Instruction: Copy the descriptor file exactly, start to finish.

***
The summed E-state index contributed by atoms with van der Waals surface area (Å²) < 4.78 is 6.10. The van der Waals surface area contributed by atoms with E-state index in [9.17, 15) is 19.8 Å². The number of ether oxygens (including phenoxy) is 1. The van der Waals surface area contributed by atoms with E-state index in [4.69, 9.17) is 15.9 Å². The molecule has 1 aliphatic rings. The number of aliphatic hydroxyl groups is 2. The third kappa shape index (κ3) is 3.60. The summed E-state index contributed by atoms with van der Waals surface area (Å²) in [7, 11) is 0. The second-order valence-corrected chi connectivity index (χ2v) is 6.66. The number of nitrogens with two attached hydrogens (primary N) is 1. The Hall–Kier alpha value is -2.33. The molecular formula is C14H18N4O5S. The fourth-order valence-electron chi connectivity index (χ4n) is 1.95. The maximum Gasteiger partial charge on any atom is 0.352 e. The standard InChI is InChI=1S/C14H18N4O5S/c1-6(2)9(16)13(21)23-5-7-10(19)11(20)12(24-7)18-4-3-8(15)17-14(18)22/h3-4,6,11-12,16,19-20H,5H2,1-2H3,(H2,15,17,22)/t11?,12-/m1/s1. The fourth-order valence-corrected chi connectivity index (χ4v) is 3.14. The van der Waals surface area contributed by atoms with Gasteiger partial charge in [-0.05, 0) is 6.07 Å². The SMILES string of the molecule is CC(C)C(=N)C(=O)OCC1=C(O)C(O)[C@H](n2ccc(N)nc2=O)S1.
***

The summed E-state index contributed by atoms with van der Waals surface area (Å²) < 4.78 is 6.10. The van der Waals surface area contributed by atoms with E-state index in [9.17, 15) is 19.8 Å². The number of ether oxygens (including phenoxy) is 1. The van der Waals surface area contributed by atoms with E-state index in [4.69, 9.17) is 15.9 Å². The molecule has 1 aliphatic rings. The number of aliphatic hydroxyl groups is 2. The third kappa shape index (κ3) is 3.60. The summed E-state index contributed by atoms with van der Waals surface area (Å²) in [7, 11) is 0. The second-order valence-corrected chi connectivity index (χ2v) is 6.66. The number of nitrogens with two attached hydrogens (primary N) is 1. The Hall–Kier alpha value is -2.33. The molecular formula is C14H18N4O5S. The fourth-order valence-electron chi connectivity index (χ4n) is 1.95. The maximum Gasteiger partial charge on any atom is 0.352 e. The standard InChI is InChI=1S/C14H18N4O5S/c1-6(2)9(16)13(21)23-5-7-10(19)11(20)12(24-7)18-4-3-8(15)17-14(18)22/h3-4,6,11-12,16,19-20H,5H2,1-2H3,(H2,15,17,22)/t11?,12-/m1/s1. The fourth-order valence-corrected chi connectivity index (χ4v) is 3.14. The van der Waals surface area contributed by atoms with Gasteiger partial charge in [-0.05, 0) is 6.07 Å². The SMILES string of the molecule is CC(C)C(=N)C(=O)OCC1=C(O)C(O)[C@H](n2ccc(N)nc2=O)S1.